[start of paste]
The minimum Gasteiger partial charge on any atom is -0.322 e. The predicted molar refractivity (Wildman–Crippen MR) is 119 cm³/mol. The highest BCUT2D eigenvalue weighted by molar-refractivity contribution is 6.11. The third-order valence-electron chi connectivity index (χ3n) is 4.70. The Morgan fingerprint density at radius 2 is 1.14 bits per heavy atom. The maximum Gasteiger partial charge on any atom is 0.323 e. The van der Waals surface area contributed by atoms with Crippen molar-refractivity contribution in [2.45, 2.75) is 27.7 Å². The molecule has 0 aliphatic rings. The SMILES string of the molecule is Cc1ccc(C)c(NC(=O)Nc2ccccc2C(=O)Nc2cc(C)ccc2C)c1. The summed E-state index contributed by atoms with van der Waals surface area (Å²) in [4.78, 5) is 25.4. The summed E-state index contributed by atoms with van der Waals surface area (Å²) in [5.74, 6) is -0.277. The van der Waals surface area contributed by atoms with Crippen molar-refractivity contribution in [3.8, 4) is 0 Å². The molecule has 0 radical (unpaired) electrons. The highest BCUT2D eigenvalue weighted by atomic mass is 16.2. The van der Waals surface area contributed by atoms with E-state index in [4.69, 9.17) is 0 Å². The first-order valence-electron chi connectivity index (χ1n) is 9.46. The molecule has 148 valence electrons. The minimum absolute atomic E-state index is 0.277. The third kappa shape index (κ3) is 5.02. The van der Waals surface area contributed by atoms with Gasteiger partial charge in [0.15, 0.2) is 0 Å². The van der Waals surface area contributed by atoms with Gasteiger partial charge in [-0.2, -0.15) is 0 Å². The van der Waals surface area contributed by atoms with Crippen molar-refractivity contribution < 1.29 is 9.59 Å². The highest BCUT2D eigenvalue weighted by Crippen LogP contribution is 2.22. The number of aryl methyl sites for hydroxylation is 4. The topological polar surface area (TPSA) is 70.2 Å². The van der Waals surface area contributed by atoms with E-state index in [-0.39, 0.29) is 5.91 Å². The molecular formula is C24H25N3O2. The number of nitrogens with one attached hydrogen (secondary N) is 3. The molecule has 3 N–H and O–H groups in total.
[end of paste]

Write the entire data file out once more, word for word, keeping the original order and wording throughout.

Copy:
The minimum Gasteiger partial charge on any atom is -0.322 e. The predicted molar refractivity (Wildman–Crippen MR) is 119 cm³/mol. The highest BCUT2D eigenvalue weighted by molar-refractivity contribution is 6.11. The third-order valence-electron chi connectivity index (χ3n) is 4.70. The Morgan fingerprint density at radius 2 is 1.14 bits per heavy atom. The maximum Gasteiger partial charge on any atom is 0.323 e. The van der Waals surface area contributed by atoms with Crippen molar-refractivity contribution in [2.45, 2.75) is 27.7 Å². The molecule has 0 aliphatic rings. The SMILES string of the molecule is Cc1ccc(C)c(NC(=O)Nc2ccccc2C(=O)Nc2cc(C)ccc2C)c1. The summed E-state index contributed by atoms with van der Waals surface area (Å²) in [4.78, 5) is 25.4. The summed E-state index contributed by atoms with van der Waals surface area (Å²) in [5.74, 6) is -0.277. The van der Waals surface area contributed by atoms with Crippen molar-refractivity contribution in [3.8, 4) is 0 Å². The molecule has 0 radical (unpaired) electrons. The highest BCUT2D eigenvalue weighted by atomic mass is 16.2. The van der Waals surface area contributed by atoms with E-state index in [4.69, 9.17) is 0 Å². The first-order valence-electron chi connectivity index (χ1n) is 9.46. The molecule has 148 valence electrons. The minimum absolute atomic E-state index is 0.277. The third kappa shape index (κ3) is 5.02. The van der Waals surface area contributed by atoms with Gasteiger partial charge in [0.15, 0.2) is 0 Å². The van der Waals surface area contributed by atoms with Gasteiger partial charge in [-0.2, -0.15) is 0 Å². The van der Waals surface area contributed by atoms with Crippen molar-refractivity contribution < 1.29 is 9.59 Å². The highest BCUT2D eigenvalue weighted by Crippen LogP contribution is 2.22. The number of aryl methyl sites for hydroxylation is 4. The topological polar surface area (TPSA) is 70.2 Å². The van der Waals surface area contributed by atoms with E-state index in [-0.39, 0.29) is 5.91 Å². The molecular formula is C24H25N3O2. The number of nitrogens with one attached hydrogen (secondary N) is 3. The molecule has 3 N–H and O–H groups in total.